I have lived close to forests since I was a kid. And my childhood dreams have also been nourished by the stories of explorers and naturalists… I remain a dreamer who wonders at a simple small fox. But I also enjoy confronting myself with hostile places in which man is not the master. I like traveling through those territories without imposing myself, trying to put myself at the level of the photographed animal. It is important in my approach. The animals which survive intense cold and extreme conditions fascinate me and I like this feeling of adventure, those strong and multiplied sensations, the power of a thousand fears, anguishes and wonders… There is always a small dose of anguish in me. I also feel fragile and it is obviously soothing to find one’s connection with nature again. I must admit that the more time passes by, the less I feel comfortable in our society. We experience a certain mediocrity in it, without being aware of it. Wild nature is the one to be direct! We do not cheat facing it.
In our education with children, we often forget about the teaching of simple gestures, such as walking bare feet, putting our hands in the ground, using all our senses. It is not an easy thing to live from one’s passion. Some will say it is luck but also a paradox. At the professional level, I sometimes have the feeling that I lack some degree of ambition and that I am unable to project myself into the future. I live a simple and uncalculated life. Everything takes place gradually. Along with encounters, emotions, travels… I am just trying to transmit my emotions through images. To affect people in front of the beauty of natural elements; a simple and accessible beauty has the power to move us.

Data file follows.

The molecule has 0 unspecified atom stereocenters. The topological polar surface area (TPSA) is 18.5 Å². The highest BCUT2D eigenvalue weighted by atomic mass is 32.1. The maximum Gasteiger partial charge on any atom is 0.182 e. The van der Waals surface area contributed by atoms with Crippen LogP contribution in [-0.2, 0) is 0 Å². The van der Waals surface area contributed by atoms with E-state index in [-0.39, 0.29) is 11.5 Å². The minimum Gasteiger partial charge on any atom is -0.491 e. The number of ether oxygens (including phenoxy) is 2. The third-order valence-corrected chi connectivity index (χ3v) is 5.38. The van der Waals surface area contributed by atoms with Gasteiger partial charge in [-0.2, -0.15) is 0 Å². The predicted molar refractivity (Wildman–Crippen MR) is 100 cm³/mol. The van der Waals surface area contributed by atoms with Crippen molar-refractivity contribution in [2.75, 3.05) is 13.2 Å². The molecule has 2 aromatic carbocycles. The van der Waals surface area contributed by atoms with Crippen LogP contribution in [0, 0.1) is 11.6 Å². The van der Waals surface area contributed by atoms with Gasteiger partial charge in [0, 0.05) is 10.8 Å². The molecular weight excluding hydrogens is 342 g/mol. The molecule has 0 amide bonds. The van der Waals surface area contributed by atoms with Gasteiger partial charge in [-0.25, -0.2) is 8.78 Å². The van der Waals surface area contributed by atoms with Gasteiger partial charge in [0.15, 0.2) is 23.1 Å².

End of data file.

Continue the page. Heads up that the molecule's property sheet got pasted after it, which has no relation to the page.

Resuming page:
My photos have something zen, a bit minimalist in them. In my pictures, I reveal an uncalculated, personal, simple look. I also like writing and painting.

I went through important revelations and I had a big slap in my face in the middle of the years 2000, in Kamtchatka in the Russian Far-East. Until 1994, this peninsula remained strictly forbidden to foreigners. My encounter with nomads living in total harmony with animals and nature in this such protected place has been a milestone in my photographic path. And there, I experienced magnificent encounters with bears. I am fascinated by great predators. Fascinated to be able to observe them in their natural habitat where man did not exterminate them out of hegemony and self-centredness. A forest does not have the same magic without the presence of great predators such as wolves, bears, lynx.

My greatest encounter and one of the strongest moments of my life was with white wolves at the ends of the earth: on Ellesmere island in the Canadian High Arctic. One evening, nine of them circled me. I photographed everything, recorded every single thing! I was alone with my tent on the ice field and they came to see me. I had been waiting for that very moment since years. Often, I only saw their footsteps… To approach animals, being on your own is the best pattern for they can only detect one single source of noise, the smell of one person. This kind of encounter is one of the great gifts of nature and I am trying to provoke these moments each time I am traveling. This is my luck. To immerse myself in nature, to experience things as an animal, to imagine what it would do the moment after. My solo trips are inner journeys.

Coco Tache supports

Why not miss the 7sky.life Connection from 28th November in Zurich?